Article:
Listen at the water’s edge this week, and you’ll likely hear Missouri’s largest frog, and official state amphibian.
Growing up to eight-inches long, the American bullfrog (Lithobates catesbeianus) ranges from green to olive to brown, with small, dark blotches on its back, a large, round external eardrum (or tympanum) behind the eye, and distinct brown bars on its hind legs.
Bullfrogs are ambush-style predators that will eat any live prey they can fit in their mouths, including insects, fish, mice, birds, and snakes.
During breeding season, males are highly territorial and physically aggressive with each other as they defend calling stations. Females can lay more than 20,000 eggs per clutch in shallow water, which hatch in 4-5 days. Tadpoles turn to froglets in about a year, but won’t reach adult size for another 2-3 years.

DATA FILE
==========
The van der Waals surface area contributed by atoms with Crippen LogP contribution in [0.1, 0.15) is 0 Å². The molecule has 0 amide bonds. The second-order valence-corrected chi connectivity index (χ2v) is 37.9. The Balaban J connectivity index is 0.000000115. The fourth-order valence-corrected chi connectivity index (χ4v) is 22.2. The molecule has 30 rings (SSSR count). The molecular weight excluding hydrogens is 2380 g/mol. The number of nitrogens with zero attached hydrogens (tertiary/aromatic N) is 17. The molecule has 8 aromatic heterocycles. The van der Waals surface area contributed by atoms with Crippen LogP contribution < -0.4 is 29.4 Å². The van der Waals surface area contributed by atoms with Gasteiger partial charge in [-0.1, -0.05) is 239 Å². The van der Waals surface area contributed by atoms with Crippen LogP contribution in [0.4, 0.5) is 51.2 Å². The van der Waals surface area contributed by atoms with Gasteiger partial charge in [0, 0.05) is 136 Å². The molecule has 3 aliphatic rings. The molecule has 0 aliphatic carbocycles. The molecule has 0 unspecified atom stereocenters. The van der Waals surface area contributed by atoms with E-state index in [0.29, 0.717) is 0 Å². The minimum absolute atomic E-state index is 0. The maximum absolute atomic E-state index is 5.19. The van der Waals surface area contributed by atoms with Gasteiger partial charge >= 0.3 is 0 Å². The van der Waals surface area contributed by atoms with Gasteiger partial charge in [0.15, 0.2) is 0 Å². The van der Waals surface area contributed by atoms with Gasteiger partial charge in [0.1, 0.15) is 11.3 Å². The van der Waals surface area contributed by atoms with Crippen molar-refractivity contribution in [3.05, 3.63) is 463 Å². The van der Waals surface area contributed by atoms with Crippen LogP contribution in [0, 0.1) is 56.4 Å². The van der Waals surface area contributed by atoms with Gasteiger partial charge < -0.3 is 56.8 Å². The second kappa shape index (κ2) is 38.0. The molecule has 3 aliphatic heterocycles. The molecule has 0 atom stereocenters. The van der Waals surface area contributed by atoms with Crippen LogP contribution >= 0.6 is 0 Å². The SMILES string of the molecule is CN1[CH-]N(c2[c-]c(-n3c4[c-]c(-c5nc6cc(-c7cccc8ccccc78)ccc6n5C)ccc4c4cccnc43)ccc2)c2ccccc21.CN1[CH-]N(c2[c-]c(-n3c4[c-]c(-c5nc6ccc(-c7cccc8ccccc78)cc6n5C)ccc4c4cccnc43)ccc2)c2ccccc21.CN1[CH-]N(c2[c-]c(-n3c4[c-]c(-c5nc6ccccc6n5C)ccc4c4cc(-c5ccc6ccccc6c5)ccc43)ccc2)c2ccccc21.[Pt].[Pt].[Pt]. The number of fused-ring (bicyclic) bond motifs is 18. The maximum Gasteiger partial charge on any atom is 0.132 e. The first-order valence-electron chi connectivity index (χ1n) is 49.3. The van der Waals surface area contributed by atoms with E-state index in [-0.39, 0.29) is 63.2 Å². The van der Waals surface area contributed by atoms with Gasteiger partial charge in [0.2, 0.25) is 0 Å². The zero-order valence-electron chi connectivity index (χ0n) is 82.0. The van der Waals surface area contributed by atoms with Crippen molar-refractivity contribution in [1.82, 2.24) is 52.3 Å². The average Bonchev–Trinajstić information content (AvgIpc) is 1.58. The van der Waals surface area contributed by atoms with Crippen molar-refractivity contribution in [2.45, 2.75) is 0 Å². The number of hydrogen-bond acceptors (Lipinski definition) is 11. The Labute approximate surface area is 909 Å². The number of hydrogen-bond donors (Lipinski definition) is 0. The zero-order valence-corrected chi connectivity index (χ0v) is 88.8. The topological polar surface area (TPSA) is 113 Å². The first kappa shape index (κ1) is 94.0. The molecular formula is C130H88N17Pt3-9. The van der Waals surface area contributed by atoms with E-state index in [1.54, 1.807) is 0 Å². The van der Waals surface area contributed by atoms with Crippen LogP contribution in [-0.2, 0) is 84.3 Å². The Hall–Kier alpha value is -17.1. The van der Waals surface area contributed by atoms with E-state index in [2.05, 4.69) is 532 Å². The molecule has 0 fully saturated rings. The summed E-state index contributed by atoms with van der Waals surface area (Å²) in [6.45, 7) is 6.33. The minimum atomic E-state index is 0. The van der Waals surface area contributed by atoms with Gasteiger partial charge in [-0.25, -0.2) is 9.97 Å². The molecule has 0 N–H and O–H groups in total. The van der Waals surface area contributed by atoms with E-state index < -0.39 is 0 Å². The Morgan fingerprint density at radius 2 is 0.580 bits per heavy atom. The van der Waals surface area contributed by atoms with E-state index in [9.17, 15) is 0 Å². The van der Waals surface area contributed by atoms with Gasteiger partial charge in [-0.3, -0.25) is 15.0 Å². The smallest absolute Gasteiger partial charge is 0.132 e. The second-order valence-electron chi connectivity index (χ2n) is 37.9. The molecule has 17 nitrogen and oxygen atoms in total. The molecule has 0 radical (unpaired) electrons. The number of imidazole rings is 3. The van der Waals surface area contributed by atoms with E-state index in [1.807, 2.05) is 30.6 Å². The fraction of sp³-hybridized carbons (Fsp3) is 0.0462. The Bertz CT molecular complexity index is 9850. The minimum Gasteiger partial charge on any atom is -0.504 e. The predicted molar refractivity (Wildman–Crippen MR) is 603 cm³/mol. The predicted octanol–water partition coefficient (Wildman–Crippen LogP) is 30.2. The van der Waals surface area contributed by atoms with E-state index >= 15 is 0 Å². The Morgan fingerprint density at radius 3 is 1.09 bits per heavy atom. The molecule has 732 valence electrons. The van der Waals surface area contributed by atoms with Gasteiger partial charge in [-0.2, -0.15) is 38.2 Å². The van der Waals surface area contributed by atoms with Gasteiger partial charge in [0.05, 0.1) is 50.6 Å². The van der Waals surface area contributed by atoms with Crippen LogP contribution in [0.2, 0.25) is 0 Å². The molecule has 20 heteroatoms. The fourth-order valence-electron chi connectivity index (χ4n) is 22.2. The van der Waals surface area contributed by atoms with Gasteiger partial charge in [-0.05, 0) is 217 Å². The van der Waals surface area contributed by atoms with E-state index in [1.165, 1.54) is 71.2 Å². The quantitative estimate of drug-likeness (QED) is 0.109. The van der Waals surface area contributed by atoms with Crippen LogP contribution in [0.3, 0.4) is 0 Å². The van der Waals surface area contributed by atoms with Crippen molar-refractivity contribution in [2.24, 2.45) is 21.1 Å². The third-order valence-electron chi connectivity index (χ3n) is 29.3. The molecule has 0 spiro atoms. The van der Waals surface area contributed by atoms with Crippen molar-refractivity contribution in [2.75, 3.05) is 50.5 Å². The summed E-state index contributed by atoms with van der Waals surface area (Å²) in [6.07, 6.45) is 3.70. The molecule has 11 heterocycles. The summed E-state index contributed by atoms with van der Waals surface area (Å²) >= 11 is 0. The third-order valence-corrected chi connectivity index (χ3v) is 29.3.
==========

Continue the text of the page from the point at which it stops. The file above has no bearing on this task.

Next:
Find bullfrogs hiding in various types of vegetation at the water’s edge. When disturbed, they escape with powerful bounds into the water. Young bullfrogs often give a short, high-pitched yelp as they leap to safety.
Learn more about the American bullfrog with the Missouri Department of Conservation’s Online Field Guide.
Discover Nature is sponsored by the Missouri Department of Conservation.